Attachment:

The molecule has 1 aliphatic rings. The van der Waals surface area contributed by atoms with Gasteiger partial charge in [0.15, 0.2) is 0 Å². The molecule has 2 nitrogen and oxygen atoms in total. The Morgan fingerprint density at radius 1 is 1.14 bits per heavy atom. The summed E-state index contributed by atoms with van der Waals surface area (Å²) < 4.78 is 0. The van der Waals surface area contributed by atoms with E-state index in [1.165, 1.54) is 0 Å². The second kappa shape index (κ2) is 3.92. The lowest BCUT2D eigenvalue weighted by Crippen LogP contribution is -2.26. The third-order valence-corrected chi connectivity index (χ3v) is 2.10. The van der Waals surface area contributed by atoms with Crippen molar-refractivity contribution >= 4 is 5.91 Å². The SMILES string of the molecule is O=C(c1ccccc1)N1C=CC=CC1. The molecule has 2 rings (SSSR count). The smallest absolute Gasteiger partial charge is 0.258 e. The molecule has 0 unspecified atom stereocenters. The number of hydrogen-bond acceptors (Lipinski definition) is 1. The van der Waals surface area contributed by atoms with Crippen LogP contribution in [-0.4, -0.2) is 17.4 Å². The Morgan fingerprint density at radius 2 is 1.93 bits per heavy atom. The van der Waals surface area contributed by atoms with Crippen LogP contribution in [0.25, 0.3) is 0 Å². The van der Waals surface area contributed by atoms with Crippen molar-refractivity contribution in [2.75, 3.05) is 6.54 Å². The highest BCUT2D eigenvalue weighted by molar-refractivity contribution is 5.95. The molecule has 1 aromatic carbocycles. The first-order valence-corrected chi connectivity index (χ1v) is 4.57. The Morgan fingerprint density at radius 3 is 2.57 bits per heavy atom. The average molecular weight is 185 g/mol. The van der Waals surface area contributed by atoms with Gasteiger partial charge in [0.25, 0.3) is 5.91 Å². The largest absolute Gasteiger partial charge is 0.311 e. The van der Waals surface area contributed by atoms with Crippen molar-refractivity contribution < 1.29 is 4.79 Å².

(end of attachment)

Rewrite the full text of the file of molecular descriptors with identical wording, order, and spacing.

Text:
The molecule has 1 aliphatic rings. The van der Waals surface area contributed by atoms with Gasteiger partial charge in [0.15, 0.2) is 0 Å². The molecule has 2 nitrogen and oxygen atoms in total. The Morgan fingerprint density at radius 1 is 1.14 bits per heavy atom. The summed E-state index contributed by atoms with van der Waals surface area (Å²) < 4.78 is 0. The van der Waals surface area contributed by atoms with E-state index in [1.165, 1.54) is 0 Å². The second kappa shape index (κ2) is 3.92. The lowest BCUT2D eigenvalue weighted by Crippen LogP contribution is -2.26. The third-order valence-corrected chi connectivity index (χ3v) is 2.10. The van der Waals surface area contributed by atoms with Crippen molar-refractivity contribution >= 4 is 5.91 Å². The SMILES string of the molecule is O=C(c1ccccc1)N1C=CC=CC1. The molecule has 2 rings (SSSR count). The smallest absolute Gasteiger partial charge is 0.258 e. The molecule has 0 unspecified atom stereocenters. The number of hydrogen-bond acceptors (Lipinski definition) is 1. The van der Waals surface area contributed by atoms with Crippen LogP contribution in [-0.4, -0.2) is 17.4 Å². The Morgan fingerprint density at radius 2 is 1.93 bits per heavy atom. The van der Waals surface area contributed by atoms with Crippen LogP contribution in [0.25, 0.3) is 0 Å². The van der Waals surface area contributed by atoms with Crippen molar-refractivity contribution in [2.75, 3.05) is 6.54 Å². The highest BCUT2D eigenvalue weighted by molar-refractivity contribution is 5.95. The molecule has 1 aromatic carbocycles. The first-order valence-corrected chi connectivity index (χ1v) is 4.57. The Morgan fingerprint density at radius 3 is 2.57 bits per heavy atom. The average molecular weight is 185 g/mol. The van der Waals surface area contributed by atoms with Gasteiger partial charge in [0.25, 0.3) is 5.91 Å². The largest absolute Gasteiger partial charge is 0.311 e. The van der Waals surface area contributed by atoms with Crippen molar-refractivity contribution < 1.29 is 4.79 Å².